What Is “The Matter” With Restenosis in 2002?
Undoubtedly, we have come a long way since the introduction of intracoronary stents, but restenosis continues to plague cardiologists. Much research has been devoted to the pathophysiology and treatment of in-stent restenosis. However, we still do not yet fully understand the “matter” of restenosis, and it is possible that we never will. The detailed pathological investigation by Farb et al1 published in this issue of Circulation elegantly portrays a putative novel mechanism related to the initiation of restenosis.
See p 2974
Farb and colleagues1 previously described recognized mechanisms of in-stent restenosis,2 disruption of the internal elastic lamina, and protrusion of stent struts into lipid-laden portions of the plaque, as well as the presence of neovascularization in the neointima, which had not previously been defined. Peri-strut neoangiogenesis was weakly correlated with mean in-stent neointimal thickness but was strongly correlated with inflammation. Because the time course of neovascularization and neointimal hyperplasia is unknown, a causal relationship between the development of new blood vessels and clinical restenosis cannot be firmly established. In addition, angiogenic properties of vascular endothelial growth factors may have the dual role of inhibiting the formation of intimal hyperplasia3 and promoting its growth.4
The findings of Farb et al1 challenge the clinical paradigm that “bigger is better” in percutaneous coronary interventions, in which a larger lumen after angioplasty diminishes angiographic and clinical restenosis.5 The “bigger is better” adage may also reflect a rather simple, but still important, aspect of the pathophysiology of restenosis, which is the idea of “the bigger the vessel, the better the outcome.”6 After analyzing 116 stents in 56 individuals, the authors of the present study verified previous findings of greater neointimal exuberance with deeper medial penetration2; in order words, “the more you gain, the more you lose.”7 Similarly, the authors here describe a greater intimal growth when stent struts penetrate the lipid cores of the plaque to a greater depth.1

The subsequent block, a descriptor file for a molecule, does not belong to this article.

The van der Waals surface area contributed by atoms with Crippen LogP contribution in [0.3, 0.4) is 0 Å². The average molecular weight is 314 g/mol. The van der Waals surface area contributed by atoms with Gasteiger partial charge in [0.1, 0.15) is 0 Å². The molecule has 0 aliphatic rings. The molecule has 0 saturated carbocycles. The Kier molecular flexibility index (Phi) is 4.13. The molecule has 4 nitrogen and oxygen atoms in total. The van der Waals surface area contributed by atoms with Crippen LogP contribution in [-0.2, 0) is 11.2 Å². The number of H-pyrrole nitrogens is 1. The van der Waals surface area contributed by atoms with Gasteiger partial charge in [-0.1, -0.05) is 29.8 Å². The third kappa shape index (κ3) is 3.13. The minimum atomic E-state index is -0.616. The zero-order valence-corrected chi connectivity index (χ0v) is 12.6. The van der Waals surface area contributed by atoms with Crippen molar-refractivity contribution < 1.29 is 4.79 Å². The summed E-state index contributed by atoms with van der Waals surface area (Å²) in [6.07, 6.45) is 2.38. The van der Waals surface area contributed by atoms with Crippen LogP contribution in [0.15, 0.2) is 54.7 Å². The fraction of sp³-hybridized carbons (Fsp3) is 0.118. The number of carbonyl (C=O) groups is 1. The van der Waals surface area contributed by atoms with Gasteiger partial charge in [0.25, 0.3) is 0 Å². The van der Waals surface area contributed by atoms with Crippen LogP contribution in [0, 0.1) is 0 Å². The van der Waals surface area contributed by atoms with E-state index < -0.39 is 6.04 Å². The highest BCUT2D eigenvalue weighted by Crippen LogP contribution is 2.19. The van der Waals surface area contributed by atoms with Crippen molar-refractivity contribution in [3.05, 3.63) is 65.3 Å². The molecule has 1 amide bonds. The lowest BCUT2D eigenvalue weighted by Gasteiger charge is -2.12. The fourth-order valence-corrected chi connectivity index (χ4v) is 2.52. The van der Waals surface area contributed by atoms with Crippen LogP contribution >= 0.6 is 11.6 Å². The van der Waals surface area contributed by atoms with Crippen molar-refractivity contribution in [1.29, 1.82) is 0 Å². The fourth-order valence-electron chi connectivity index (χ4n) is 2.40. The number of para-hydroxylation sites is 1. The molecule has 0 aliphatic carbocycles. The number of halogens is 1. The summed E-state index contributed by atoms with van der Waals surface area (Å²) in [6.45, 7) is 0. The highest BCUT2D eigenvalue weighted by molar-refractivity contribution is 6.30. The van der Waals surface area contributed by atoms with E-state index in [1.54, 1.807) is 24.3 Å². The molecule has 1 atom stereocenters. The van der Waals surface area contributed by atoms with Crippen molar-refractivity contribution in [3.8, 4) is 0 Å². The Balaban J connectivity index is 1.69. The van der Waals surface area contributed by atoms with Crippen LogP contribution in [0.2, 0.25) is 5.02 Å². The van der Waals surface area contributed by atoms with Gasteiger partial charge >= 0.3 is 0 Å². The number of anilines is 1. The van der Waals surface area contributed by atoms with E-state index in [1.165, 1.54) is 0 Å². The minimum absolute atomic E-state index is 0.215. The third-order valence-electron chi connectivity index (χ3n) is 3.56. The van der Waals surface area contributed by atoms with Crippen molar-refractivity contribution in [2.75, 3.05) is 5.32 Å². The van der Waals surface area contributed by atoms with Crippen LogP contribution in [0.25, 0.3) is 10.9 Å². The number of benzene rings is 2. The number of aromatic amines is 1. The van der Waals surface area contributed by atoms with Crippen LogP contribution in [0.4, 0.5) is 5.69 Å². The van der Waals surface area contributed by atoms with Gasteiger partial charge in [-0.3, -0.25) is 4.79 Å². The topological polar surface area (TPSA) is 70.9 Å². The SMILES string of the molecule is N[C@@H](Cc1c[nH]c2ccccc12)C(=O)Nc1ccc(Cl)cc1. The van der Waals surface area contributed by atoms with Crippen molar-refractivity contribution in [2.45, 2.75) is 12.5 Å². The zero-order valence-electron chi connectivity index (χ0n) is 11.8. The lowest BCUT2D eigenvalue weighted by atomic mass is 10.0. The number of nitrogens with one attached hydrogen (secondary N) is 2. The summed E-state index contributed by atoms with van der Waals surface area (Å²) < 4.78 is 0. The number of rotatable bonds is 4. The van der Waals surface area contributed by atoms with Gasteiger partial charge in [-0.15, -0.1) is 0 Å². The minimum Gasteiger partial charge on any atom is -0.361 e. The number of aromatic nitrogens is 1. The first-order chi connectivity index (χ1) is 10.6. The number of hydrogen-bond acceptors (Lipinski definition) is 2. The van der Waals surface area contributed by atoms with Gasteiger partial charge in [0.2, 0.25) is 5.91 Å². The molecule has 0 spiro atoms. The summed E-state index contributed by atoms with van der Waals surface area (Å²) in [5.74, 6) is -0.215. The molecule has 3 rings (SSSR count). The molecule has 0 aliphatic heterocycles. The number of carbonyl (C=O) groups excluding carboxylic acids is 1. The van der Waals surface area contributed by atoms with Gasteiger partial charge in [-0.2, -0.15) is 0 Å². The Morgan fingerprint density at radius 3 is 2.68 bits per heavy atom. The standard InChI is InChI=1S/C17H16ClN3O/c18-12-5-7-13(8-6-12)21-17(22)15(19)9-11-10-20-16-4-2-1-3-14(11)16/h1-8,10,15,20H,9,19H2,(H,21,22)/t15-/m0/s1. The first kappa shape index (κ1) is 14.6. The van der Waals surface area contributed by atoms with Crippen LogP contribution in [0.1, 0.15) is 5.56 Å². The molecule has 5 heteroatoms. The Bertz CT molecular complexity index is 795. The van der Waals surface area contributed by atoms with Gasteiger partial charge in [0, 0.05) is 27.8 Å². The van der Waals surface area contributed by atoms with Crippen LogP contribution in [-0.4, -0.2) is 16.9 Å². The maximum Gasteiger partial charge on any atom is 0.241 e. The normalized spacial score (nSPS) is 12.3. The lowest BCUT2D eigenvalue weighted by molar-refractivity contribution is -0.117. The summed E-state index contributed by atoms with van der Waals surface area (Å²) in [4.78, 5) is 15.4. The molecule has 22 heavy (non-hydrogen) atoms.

Such unquestionable scientific data represent a dilemma for the interventional cardiologist in the treatment of a wide variety of plaque morphologies. The coexistence of calcific, fibrotic, and soft tissues within the same diseased segment has been demonstrated by 3D intravascular ultrasound (IVUS) imaging.8 Angioplasty likely has disparate traumatic effects on such different tissue types. Medial penetration is more likely to occur in softer, less fibrotic tissues, whereas dissections are more likely in areas adjacent to calcified plaque. Although the low pressure of balloon inflation may result in less disruption, stents are currently deployed at high pressure to prevent the dreaded stent malposition and ultimately subacute thrombosis.9 IVUS can characterize plaque morphology but has limited ability to direct stent strut penetration into the lipid portions or into the medial layer. Consequently, the interventional cardiologist is faced with a struggle with the “matter”: optimization of vessel lumen dimensions with high-pressure stent implantation to reduce clinical restenosis at the expense of a greater degree of intimal hyperplasia volume at follow-up. In fact, this has been the most successful percutaneous approach to prevent restenosis over the past decade.
Recently, the antirestenosis paradigm has undergone a tremendous shift. Mechanical approaches to vessel lumen enlargement are recognized as too simplistic to combat the complex process of restenosis. New, sophisticated antiproliferative strategies targeting cell cycle division have been developed. Ionizing radiation and, later, immunosuppressive agents have been shown to diminish restenosis.10 Interfering with basic cell division is a much more effective way to alter the healing process after angioplasty. With the introduction of these new techniques, inflammation associated with stent struts or due to cellular necrosis after antiproliferative therapy may play an even larger role in how and when restenosis occurs. Indeed, restenosis after radiation therapy seems to have a completely different time course10 and pathological characteristics, as IVUS already elicited the echolucent tissue, dubbed the “black hole,” as a significant component of neointimal hyperplasia after brachytherapy.11 The pathophysiology of restenosis in this new era will need further investigation to determine its relationship, if any, to the “matter” of plain old intimal hyperplasia in metallic stents.